Plymouth writer’s new book has incredibly long title

You might think The Curious Incident of the Dog in the Night-time is a long title for a book – but Plymouth writer Matt Thomas has got that beat hands down. The American-born artist and writer’s debut full-length poetry collection revels in the splendid title of What I Thought About While I Watched You Shorten the Handles of Two Canvas Shopping Bags Thereby Making them Easier to Carry.

Matt might have beaten Mark Haddon’s novel in title length, but he is a long way off the world record, which stands at a mind-boggling 3,777 words and goes to Indian academic Vityala Yethindra’s non-fiction work which begins The Historical Development of the Heart… and goes on, and on, from there even though the book only had 80 pages. Matt’s book, published by Plymouth’s Shoals of Starlings Press, is a much more zippy read, and he will read from it at its launch at the next meeting of the Plymouth Language Club on Friday, May 6, at Rockets and Rascals on the Barbican. Anyone can attend but please arrive by 7pm for a prompt 7.30pm start.

Matt, originally from Seattle but now residing in Stoke, has lived in the UK for 22 years and said he is “very left-handed”. He self-published his first poetry and collage ‘zine, Fractured Free Verse, in 1985. Since then, he has unleashed numerous pamphlets, ‘zines, booklets, comics and “what can only be described as ephemera on an unsuspecting and largely unaffected world”.

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He said: “In Seattle, many years ago, I performed in a weekly poetry slam in a cocktail bar, and on one occasion won enough money to buy a round of drinks.”

More recently he has read in Plymouth with WonderZoo, Deadbeat Writers and Cross Country writers. As a visual artist, Matt’s work has been exhibited throughout the South West, Seattle, Singapore, and in various mail-art projects worldwide. He is currently one of the directors of Royal Adelaide Art and Yoga CIC, in Plymouth.



The cover of Matt Thomas’ book What I Thought About While I Watched You Shorten the Handles of Two Canvas Shopping Bags Thereby Making them Easier to Carry, published by Plymouth’s Shoals of Starlings Press

Matt will be joined on an attractive Language Club bill by guest reader Naomi Foyle, a British-Canadian writer based in Brighton who is also the deputy editor of Waterloo Press. Her many poetry publications include The Night Pavilion (Waterloo) and Adamantine (Red Hen/Pighog Press). She is currently writing and producing ASTRA, a multimedia theatre adaptation of her eco-SF quartet The Gaia Chronicles, and is a reader in critical imaginative writing at the University of Chichester.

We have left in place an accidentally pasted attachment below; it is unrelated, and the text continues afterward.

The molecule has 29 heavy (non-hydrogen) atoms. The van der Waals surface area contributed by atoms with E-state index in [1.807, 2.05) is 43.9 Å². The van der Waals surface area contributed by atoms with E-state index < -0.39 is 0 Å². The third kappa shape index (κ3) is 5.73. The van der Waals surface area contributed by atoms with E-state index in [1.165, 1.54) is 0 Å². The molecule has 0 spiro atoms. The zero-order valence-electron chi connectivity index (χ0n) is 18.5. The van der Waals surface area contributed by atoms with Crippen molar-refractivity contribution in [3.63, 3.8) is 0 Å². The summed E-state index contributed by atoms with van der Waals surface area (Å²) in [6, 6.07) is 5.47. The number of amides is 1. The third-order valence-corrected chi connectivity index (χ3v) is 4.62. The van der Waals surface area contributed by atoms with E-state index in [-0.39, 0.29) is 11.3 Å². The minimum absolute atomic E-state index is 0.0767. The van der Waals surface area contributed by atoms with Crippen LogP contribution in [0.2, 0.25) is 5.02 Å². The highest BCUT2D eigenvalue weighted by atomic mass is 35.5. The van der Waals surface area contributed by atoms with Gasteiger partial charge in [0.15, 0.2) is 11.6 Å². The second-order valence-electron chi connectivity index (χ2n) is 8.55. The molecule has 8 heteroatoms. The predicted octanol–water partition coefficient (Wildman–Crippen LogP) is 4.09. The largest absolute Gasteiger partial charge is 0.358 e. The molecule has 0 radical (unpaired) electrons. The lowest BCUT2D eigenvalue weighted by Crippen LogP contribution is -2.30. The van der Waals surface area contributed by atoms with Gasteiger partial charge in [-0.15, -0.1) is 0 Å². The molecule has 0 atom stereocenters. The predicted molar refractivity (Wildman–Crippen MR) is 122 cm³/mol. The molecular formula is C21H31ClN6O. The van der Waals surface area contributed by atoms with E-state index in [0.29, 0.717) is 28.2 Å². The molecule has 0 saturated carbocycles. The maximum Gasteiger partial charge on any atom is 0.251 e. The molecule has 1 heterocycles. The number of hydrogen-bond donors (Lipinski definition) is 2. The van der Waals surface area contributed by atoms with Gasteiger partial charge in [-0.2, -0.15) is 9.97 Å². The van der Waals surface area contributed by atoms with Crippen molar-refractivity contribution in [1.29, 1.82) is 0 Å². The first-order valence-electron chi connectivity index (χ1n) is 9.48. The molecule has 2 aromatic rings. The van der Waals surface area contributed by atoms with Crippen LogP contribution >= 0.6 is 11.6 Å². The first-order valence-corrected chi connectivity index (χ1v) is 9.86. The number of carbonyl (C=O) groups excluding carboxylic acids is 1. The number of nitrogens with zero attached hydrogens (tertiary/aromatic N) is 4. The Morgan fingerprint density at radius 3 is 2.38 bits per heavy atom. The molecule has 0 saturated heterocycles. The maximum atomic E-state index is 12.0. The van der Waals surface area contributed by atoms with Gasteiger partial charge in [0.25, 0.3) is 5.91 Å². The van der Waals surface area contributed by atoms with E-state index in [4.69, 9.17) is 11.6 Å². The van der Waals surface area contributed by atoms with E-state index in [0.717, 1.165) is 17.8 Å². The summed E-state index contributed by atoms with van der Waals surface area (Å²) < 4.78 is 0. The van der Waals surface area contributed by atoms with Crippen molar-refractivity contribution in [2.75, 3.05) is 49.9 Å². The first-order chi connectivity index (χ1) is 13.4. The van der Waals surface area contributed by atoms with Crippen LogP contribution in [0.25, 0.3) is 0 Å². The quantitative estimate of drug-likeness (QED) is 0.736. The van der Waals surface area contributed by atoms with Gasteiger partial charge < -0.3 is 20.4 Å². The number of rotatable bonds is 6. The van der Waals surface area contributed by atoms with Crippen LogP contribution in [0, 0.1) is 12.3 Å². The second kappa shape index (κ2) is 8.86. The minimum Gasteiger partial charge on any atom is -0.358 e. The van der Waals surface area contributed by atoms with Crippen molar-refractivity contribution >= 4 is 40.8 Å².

Also reading will be Plymouth poet Rosemarie Corlett, who teaches creative writing at the University of Plymouth, where she recently completed her PhD in poetry. Her poetry has been published in a variety of magazines including Iota, Poetry Wales and Finished Creatures, and her first full-length collection, Flightless Bird, is due out from Shearsman in the autumn.

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Norman Jope, a co-coordinator of Plymouth Language Club, will also be reading at the event. He has published six full-length collections of poetry, five in English and one in Hungarian translation, including The Book of Bells and Candles and Aphinar (Waterloo) and most recently The Rest of the World (Shearsman). He has also edited In the Presence of Sharks, an anthology of new poetry from Plymouth (Phlebas), and a book of critical essays on the work of the poet Richard Berengarten (Salt and Shearsman). He said: “On this occasion I will be reading a single extended sequence from The Rest of the World in response to recent events.”

As has become usual at recent Language Club events there will be music too, this time from well-known Plymouth singer-songwriter Rob C Force. A prominent figure on the city’s music scene for many years, he has performed throughout the UK and Europe and as far as Japan and has been at the centre of bands such as Sha-Gov, The Cohorts and C Force. He currently performs both as a solo artist and with his band Wireless.

Entry is by donation – a minimum of £5 is suggested, cash only – as Plymouth Language Club receives no public funding and “has no intention of applying for it”, said Norman, adding: “Donations are greatly appreciated”. A further event is scheduled to take place in early July.

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